The Upper Columbia United Tribes have been working on reintroducing salmon into the blocked areas of the Upper Columbia River Basin, upstream of Chief Joseph, Grand Coulee, and Spokane River dams. This video highlights progress made to date, and the importance of returning salmon to the people and watersheds of the Upper Columbia region.

Salmon Reintroduction - Phase 2

When the Grand Coulee Dam and later the Chief Joseph Dam were built on the Columbia River, they blocked salmon from thousands of miles of Upper Columbia Basin habitat. This action decimated salmon populations. Indigenous people of the Upper Columbia no longer had access to salmon in their ancestral waters. Salmon are sacred to the native peoples of the Northwest. The loss of salmon changed the way we live, impacting our religion, lifestyle, culture, economy, and health. In 2019, members of the Confederated Tribes of the Colville Reservation released salmon above Chief Joseph Dam and, a few days later, above Grand Coulee. It was the first time in more than 80 years that salmon were able to spawn above Grand Coulee Dam.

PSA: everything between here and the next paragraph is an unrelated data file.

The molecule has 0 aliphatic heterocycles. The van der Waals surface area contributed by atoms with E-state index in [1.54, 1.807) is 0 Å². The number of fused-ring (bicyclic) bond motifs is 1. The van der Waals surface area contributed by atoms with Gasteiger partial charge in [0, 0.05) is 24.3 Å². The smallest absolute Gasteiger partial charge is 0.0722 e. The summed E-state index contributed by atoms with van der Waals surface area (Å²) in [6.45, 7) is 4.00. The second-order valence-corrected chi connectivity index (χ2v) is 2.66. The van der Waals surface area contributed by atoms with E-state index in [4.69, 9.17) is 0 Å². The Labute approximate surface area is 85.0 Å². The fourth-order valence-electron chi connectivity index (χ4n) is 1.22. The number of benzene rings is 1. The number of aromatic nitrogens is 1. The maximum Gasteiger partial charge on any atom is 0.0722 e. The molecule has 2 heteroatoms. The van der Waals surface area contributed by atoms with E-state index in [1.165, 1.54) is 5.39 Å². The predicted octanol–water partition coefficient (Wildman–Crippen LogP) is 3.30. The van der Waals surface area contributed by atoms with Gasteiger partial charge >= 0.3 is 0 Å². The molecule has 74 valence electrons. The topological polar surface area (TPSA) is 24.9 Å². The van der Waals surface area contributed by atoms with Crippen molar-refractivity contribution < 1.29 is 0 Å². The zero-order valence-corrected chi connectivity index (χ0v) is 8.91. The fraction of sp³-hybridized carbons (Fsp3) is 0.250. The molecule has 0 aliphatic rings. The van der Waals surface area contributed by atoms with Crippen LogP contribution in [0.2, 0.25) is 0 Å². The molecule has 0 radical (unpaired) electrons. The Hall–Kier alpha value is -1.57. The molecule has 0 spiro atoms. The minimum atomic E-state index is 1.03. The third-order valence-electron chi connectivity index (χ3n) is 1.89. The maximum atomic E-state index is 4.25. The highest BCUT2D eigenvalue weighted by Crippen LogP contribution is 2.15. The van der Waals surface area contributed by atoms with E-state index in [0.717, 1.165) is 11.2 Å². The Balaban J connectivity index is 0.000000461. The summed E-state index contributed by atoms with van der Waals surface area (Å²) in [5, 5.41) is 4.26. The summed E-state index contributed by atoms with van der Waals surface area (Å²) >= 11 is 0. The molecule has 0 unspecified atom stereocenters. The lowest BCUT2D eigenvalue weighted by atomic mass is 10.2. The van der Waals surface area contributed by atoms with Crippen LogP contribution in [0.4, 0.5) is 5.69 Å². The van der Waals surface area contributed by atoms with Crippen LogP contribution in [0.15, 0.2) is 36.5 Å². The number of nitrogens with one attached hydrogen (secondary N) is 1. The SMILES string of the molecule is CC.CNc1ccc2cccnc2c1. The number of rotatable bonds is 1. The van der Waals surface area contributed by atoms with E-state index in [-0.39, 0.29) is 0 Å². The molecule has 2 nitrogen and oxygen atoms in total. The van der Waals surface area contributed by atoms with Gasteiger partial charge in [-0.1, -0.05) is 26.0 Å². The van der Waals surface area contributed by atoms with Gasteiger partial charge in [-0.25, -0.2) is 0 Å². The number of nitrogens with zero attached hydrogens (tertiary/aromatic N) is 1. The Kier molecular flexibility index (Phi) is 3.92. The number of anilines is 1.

Kalispel Tribe of Indians – Northern Pike Suppression

United by Water

The Value of Natural Capital in the Columbia River Basin

Answering the Call: UCUT Canoes Arrive at Standing Rock

Climate Change Workshop

Protecting Lake Coeur d’Alene

Coeur d’Alene Tribe Forest Carnivore Survey

UCUT Video Gallery

Canoe Journey and Gathering at Kettle Falls

Fish Reintroduction into the U.S. And Canadian Upper Columbia River

Upper Columbia River Basin Fish Passage and Reintroduction Project – Phase 1

Treaty Talks: A Journey up the Columbia River for People and Salmon

Columbia River Listed among Most Endangered Rivers of 2015

20 Year Report

United for the Benefit of All

Grand Coulee and the Forgotten Tribe

UCUT and Bonneville Power Administration Partnership

Tribal Salmon Management, Harvesting and Sharing

Forests and Fish Report

Drumheller Springs Natural Park

Pow Wow and Community Outreach